[0040] The processor system 400 also includes a control I/O circuit 430, which may be controlled by the processor 410 when the processor 410 executes the program code. The control I/O circuit 430 may be or may include analog and/or digital components, and may have one or more electrical outputs. The control I/O circuit 430 connects to corresponding control inputs of the scanning mirror and the adaptive wavefront corrector of the optical system, to set the states of the scanning mirror and the adaptive wavefront corrector. For example, the state of the output of the control I/O circuit 430 determines the field position or direction of the scanning mirror of the optical system, and the state of the control signals/parameter of a deformable mirror. The processor system 400 additionally includes an image reader I/O 440, which may be a digital interface circuit configured to allow the processor 410 to read the images captured by the WFOV and foveated image detectors of the optical system.

[0041] A bus 415 connects together the different components of the computer system 400.

[0042] In embodiments, a foveated vision system is connected to a remote user through a network. The foveated vision system continuously or continually transmits to the remote user the WFOV image, and in response to a trigger event transmits the foveated view (either in addition or instead of the WFOV image). The trigger event may be a cue derived from automated analysis of the WFOV image, the remote user's request, or another event. In this way, the consumption of power and/or bandwidth resources may be reduced. Such remote vision systems may be used, for example, in video conferencing and remote security monitoring applications.

[0043] In embodiments, the WFOV images and the foveated images are captured at different wavelength. For example, the WFOV images may be captured in the visible spectrum, while the foveated images may be captured in the infrared spectrum, or vice versa.

[0044] The optical systems with foveation described in this document may be incorporated in panoramic threat detection systems, artificial vision systems, collision avoidance imaging systems, horizon tracking-capable system, border fence security systems, and submarine periscopes. They can also be used to enhance Intelligence, Surveillance, and Reconnaissance (ISR) capabilities for unmanned aerial vehicles (UAVs); unmanned ground vehicles (UGVs); unattended ground sensors (UGSs); soldier-portable platforms; and remote security camera systems. Furthermore, the optical systems can be integrated with control systems (human interface or artificial vision systems) for target recognition and tracking. They can operate at both visible and infrared wavelengths. Rapid foveated target selection may be made possible using an eye tracking interface that translates movements of the eye and head into target acquisition cues.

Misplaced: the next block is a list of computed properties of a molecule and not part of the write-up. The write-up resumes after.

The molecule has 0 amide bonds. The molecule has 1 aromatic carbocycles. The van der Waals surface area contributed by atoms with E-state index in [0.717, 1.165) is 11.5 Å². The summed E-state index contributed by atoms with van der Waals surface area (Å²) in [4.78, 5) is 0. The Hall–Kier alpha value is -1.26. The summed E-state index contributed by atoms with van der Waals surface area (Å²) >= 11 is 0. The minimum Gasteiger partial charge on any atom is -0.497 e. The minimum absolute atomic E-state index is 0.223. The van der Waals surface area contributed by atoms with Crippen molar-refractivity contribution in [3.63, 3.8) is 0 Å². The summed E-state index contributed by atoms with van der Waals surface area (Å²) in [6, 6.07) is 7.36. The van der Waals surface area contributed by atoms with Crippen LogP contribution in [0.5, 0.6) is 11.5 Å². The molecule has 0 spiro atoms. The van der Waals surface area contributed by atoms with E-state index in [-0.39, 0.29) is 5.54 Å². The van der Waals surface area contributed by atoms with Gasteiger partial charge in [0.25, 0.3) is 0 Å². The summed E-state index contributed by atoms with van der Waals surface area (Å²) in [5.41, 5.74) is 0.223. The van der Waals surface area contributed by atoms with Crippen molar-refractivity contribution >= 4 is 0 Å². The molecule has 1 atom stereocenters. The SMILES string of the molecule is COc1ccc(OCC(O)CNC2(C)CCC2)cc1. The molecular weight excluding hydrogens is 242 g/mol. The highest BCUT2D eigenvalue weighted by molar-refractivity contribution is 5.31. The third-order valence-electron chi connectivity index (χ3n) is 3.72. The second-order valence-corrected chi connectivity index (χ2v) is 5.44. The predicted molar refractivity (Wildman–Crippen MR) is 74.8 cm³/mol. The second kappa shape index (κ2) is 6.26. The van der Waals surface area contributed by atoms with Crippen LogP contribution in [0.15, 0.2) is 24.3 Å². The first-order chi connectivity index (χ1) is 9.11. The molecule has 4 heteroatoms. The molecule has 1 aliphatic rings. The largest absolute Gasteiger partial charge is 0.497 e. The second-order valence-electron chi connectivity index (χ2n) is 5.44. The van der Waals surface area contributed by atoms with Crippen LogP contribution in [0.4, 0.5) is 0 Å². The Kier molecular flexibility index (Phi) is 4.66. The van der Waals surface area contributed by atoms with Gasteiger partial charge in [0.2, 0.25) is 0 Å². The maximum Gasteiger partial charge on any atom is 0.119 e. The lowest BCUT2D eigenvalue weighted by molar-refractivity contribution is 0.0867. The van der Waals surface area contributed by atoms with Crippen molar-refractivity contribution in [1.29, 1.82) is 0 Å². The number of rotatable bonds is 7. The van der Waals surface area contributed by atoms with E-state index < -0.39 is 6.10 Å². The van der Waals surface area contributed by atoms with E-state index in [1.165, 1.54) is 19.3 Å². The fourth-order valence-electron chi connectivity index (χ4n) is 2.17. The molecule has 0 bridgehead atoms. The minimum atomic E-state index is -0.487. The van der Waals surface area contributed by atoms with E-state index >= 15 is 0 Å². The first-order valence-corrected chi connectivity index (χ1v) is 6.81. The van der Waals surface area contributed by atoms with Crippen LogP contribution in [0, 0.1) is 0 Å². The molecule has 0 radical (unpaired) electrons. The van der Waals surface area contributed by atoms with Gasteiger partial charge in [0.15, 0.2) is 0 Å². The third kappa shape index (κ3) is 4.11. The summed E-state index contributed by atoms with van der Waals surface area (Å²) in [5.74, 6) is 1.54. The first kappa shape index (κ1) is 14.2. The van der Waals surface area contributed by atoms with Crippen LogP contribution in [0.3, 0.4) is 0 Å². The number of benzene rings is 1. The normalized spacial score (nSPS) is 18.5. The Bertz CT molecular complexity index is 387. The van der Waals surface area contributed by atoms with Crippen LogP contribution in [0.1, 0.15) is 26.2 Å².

[0045] The system and process features described throughout this document may be present individually, or in any combination or permutation, except where presence or absence of specific feature(s)/element(s)/limitation(s) is inherently required, explicitly indicated, or otherwise made clear from the context.

[0046] Although the process steps and decisions (if decision blocks are present) may be described serially in this document, certain steps and/or decisions may be performed by separate elements in conjunction or in parallel, asynchronously or synchronously, in a pipelined manner, or otherwise. There is no particular requirement that the steps and decisions be performed in the same order in which this description lists them or the Figures show them, except where a specific order is inherently required, explicitly indicated, or is otherwise made clear from the context. Furthermore, not every illustrated step and decision block may be required in every embodiment in accordance with the concepts described in this document, while some steps and decision blocks that have not been specifically illustrated may be desirable or necessary in some embodiments in accordance with the concepts. It should be noted, however, that specific embodiments/variants/examples use the particular order(s) in which the steps and decisions (if applicable) are shown and/or described.